Using MongoDB and GridFS, on the other hand, makes this process incredibly simple. One command with the mongodump utility packs up all my data AND all my GridFS asset files into a single dump file that can be restored by a one-liner with the mongorestore utility. Or even better, our two MongoDB instances can connect over the network to sync up without having to use any dump files at all.
There are several methods you can use for accessing and serving files stored in GridFS. Here's a great article that explores and benchmarks these methods and more.
gridfs-fuse is a great tool that lets you to mount your files in GridFS on your filesystem, allowing applications like Nginx to transparently read them "from disk". Though not close to Nginx's regular filesystem read speed of 6600 req/sec, Nginx + gridfs-fuse still comes in around a very adequate 1000 req/sec.
Perhaps the trickiest part of this solution is getting gridfs-fuse installed and running successfully. Another consideration, however, is that you must have clear logic for mapping URLs directly to GridFS ids. Since GridFS doesn't actually support directory structures, you may have to be clever with Nginx rewrites to build the kind of vanity URLs you intend on using for your assets.
All of the MongoDB drivers should support getting file data into and out of GridFS. At the application level, you have the ability to read in GridFS data, manipulate it and then send it down to the client. The upside is that this allows you to do cool things like generating dynamic image thumbnails on the fly from a full-size image fetched from GridFS.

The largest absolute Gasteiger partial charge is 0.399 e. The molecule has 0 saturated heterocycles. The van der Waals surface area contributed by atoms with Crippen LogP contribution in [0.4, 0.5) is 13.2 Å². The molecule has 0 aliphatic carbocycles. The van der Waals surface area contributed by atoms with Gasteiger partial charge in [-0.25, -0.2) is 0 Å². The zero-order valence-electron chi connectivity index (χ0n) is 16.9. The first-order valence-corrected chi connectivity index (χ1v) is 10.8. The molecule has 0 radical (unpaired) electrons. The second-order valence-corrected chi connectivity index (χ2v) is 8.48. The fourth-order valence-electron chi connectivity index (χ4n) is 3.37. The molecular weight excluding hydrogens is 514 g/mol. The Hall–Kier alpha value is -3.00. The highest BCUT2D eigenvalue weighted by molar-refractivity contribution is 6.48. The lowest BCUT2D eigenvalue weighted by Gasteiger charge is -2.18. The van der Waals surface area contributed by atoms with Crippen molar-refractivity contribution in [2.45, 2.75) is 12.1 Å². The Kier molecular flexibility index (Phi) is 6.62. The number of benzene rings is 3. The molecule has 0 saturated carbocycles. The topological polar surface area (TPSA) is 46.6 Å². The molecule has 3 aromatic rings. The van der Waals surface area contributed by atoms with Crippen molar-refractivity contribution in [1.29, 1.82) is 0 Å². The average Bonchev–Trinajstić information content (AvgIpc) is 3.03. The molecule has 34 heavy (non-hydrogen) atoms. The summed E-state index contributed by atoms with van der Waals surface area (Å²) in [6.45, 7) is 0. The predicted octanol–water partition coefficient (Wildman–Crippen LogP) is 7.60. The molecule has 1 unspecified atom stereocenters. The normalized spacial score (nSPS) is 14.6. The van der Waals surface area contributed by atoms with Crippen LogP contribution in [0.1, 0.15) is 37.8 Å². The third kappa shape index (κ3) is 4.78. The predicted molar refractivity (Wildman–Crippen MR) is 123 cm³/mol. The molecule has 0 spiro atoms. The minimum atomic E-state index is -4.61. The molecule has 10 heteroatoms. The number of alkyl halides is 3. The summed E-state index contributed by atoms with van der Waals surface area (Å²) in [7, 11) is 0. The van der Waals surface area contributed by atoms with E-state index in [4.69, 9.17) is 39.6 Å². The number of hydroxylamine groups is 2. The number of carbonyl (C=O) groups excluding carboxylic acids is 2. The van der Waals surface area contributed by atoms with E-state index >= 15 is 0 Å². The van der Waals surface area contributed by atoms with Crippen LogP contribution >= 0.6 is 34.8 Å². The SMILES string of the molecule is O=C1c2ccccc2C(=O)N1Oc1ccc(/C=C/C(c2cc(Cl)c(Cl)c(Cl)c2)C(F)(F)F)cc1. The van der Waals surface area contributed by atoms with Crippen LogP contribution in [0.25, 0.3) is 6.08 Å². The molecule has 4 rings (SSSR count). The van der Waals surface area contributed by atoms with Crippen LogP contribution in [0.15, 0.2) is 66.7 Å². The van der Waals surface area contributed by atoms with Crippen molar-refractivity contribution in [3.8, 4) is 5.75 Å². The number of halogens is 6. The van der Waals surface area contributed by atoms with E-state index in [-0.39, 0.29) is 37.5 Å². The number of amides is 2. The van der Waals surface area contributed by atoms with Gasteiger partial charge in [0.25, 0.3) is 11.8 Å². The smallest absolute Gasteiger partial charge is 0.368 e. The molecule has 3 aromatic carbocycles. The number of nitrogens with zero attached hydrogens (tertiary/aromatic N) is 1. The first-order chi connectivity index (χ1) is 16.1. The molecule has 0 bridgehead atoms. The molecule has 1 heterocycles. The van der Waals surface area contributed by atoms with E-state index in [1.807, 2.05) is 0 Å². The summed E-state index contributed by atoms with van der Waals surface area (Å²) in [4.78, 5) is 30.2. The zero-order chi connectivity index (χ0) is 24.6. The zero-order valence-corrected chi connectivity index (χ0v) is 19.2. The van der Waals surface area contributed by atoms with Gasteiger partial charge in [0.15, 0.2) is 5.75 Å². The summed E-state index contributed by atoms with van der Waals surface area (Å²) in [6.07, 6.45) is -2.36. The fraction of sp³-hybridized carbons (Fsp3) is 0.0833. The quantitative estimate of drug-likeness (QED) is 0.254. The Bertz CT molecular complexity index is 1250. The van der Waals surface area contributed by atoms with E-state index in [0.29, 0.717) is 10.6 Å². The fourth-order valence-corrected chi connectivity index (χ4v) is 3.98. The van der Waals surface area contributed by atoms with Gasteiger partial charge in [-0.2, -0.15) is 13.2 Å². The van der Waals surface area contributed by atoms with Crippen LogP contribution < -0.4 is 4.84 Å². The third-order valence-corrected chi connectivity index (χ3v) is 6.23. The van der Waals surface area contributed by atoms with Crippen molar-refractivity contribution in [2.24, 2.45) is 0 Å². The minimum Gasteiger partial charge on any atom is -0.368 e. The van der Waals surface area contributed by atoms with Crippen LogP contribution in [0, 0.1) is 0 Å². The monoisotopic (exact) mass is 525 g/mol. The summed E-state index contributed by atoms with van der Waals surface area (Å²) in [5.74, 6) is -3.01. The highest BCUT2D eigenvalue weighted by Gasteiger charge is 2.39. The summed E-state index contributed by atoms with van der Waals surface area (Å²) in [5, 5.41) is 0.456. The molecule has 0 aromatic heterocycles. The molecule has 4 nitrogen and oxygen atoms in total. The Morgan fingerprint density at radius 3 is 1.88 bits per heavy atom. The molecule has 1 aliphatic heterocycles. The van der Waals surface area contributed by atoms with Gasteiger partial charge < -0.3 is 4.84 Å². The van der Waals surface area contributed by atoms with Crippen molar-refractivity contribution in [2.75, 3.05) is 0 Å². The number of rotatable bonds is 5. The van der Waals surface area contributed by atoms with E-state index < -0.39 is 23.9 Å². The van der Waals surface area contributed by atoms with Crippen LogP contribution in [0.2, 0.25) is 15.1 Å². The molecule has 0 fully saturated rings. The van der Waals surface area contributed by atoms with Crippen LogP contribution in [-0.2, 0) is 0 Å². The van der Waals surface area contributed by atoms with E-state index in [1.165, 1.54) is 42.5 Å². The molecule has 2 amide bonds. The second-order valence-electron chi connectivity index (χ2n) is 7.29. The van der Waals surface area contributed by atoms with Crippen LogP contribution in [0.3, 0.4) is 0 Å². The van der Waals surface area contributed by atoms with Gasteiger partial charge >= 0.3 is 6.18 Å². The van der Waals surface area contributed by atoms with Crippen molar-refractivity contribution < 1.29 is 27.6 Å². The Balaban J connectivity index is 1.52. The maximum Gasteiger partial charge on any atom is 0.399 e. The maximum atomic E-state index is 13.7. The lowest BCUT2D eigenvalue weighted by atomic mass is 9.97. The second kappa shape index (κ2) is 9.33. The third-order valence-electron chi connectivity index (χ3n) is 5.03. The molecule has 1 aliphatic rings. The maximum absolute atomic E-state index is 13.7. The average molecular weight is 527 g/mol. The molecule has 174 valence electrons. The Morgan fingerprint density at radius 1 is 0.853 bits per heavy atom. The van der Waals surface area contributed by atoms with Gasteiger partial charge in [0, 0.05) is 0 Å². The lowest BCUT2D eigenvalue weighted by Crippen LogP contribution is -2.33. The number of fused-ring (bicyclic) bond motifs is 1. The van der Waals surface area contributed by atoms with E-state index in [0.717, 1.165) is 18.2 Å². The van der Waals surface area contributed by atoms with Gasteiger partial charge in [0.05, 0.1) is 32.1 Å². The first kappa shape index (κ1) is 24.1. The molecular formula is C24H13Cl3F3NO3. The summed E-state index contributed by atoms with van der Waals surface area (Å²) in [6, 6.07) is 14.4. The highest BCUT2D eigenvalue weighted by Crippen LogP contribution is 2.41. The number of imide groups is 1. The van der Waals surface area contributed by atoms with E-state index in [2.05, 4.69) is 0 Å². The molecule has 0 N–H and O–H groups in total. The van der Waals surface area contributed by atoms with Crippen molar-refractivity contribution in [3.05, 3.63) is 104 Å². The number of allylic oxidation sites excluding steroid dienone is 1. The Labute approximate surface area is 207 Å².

The downside is that you take the speed and resource hits from handling this at the application level. These downsides can be offset significantly by leveraging caching techniques. Using a caching tool like Varnish will allow you to cache these slow, intensive operations and keep your load under control.
Amazon S3 is obviously a great tool, and it offers very similar benefits to using GridFS. Using S3, you get automatic scalability, backups and failover. Your files are highly available and can be accessed by your application or served directly to the end user. The price is usually very cost effective, and you don't have to worry about the infrastructure.
One downside to using S3 is that you have to keep track of your remote files somehow; usually this means recording metadata about your files in your database. This extra bit of complexity is unnecessary with GridFS, since your data is stored in your database to begin with. Otherwise, it's a great service to use.
So should you choose GridFS over S3? Ultimately it comes down to your project's requirements. In some circumstances one may be more cost effective than the other, depending on what hardware resources you are already using. If you are already using MongoDB as a database, you can start leveraging GridFS without additional moving parts. While I personally enjoy the integrated nature of having all my data in one place, there is also something to be said for not having to worry about your own infrastructure. Ultimately, both are great solutions to the growing problem of scaling out asset file management in modern Web apps.